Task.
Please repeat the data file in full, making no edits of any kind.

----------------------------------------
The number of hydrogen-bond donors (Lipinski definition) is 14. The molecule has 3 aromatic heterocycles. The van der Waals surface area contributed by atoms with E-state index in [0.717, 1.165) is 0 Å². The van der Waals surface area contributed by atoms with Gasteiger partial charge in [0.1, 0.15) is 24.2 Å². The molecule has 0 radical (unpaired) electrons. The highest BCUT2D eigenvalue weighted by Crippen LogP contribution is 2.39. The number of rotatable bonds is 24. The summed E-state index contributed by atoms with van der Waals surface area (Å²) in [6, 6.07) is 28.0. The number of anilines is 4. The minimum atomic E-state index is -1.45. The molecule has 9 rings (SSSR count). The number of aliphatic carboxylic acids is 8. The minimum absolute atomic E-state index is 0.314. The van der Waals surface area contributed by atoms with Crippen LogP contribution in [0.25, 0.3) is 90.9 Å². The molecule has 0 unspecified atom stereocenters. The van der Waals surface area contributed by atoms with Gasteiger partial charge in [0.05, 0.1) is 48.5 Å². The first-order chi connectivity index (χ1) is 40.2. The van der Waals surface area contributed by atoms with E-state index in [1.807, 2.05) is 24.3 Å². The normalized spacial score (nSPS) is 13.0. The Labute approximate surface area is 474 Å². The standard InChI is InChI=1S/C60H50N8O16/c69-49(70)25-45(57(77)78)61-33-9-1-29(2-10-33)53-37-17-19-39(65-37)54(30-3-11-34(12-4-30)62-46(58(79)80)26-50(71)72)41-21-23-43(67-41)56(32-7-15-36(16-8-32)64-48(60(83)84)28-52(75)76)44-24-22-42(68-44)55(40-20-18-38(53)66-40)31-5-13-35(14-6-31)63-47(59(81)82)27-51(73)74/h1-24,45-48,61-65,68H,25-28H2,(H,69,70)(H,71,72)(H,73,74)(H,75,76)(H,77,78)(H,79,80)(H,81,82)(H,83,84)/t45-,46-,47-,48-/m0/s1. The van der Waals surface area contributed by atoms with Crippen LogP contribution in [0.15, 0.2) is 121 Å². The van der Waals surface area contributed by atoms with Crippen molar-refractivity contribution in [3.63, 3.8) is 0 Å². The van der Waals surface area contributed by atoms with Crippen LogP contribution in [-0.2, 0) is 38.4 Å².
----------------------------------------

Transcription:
The number of hydrogen-bond donors (Lipinski definition) is 14. The molecule has 3 aromatic heterocycles. The van der Waals surface area contributed by atoms with E-state index in [0.717, 1.165) is 0 Å². The van der Waals surface area contributed by atoms with Gasteiger partial charge in [0.1, 0.15) is 24.2 Å². The molecule has 0 radical (unpaired) electrons. The highest BCUT2D eigenvalue weighted by Crippen LogP contribution is 2.39. The number of rotatable bonds is 24. The summed E-state index contributed by atoms with van der Waals surface area (Å²) in [6, 6.07) is 28.0. The number of anilines is 4. The minimum atomic E-state index is -1.45. The molecule has 9 rings (SSSR count). The number of aliphatic carboxylic acids is 8. The minimum absolute atomic E-state index is 0.314. The van der Waals surface area contributed by atoms with Crippen LogP contribution in [0.25, 0.3) is 90.9 Å². The molecule has 0 unspecified atom stereocenters. The van der Waals surface area contributed by atoms with Gasteiger partial charge in [0.05, 0.1) is 48.5 Å². The first-order chi connectivity index (χ1) is 40.2. The van der Waals surface area contributed by atoms with E-state index in [1.807, 2.05) is 24.3 Å². The normalized spacial score (nSPS) is 13.0. The Labute approximate surface area is 474 Å². The standard InChI is InChI=1S/C60H50N8O16/c69-49(70)25-45(57(77)78)61-33-9-1-29(2-10-33)53-37-17-19-39(65-37)54(30-3-11-34(12-4-30)62-46(58(79)80)26-50(71)72)41-21-23-43(67-41)56(32-7-15-36(16-8-32)64-48(60(83)84)28-52(75)76)44-24-22-42(68-44)55(40-20-18-38(53)66-40)31-5-13-35(14-6-31)63-47(59(81)82)27-51(73)74/h1-24,45-48,61-65,68H,25-28H2,(H,69,70)(H,71,72)(H,73,74)(H,75,76)(H,77,78)(H,79,80)(H,81,82)(H,83,84)/t45-,46-,47-,48-/m0/s1. The van der Waals surface area contributed by atoms with Crippen LogP contribution in [0.15, 0.2) is 121 Å². The van der Waals surface area contributed by atoms with Crippen molar-refractivity contribution in [3.63, 3.8) is 0 Å². The van der Waals surface area contributed by atoms with Crippen LogP contribution in [-0.2, 0) is 38.4 Å².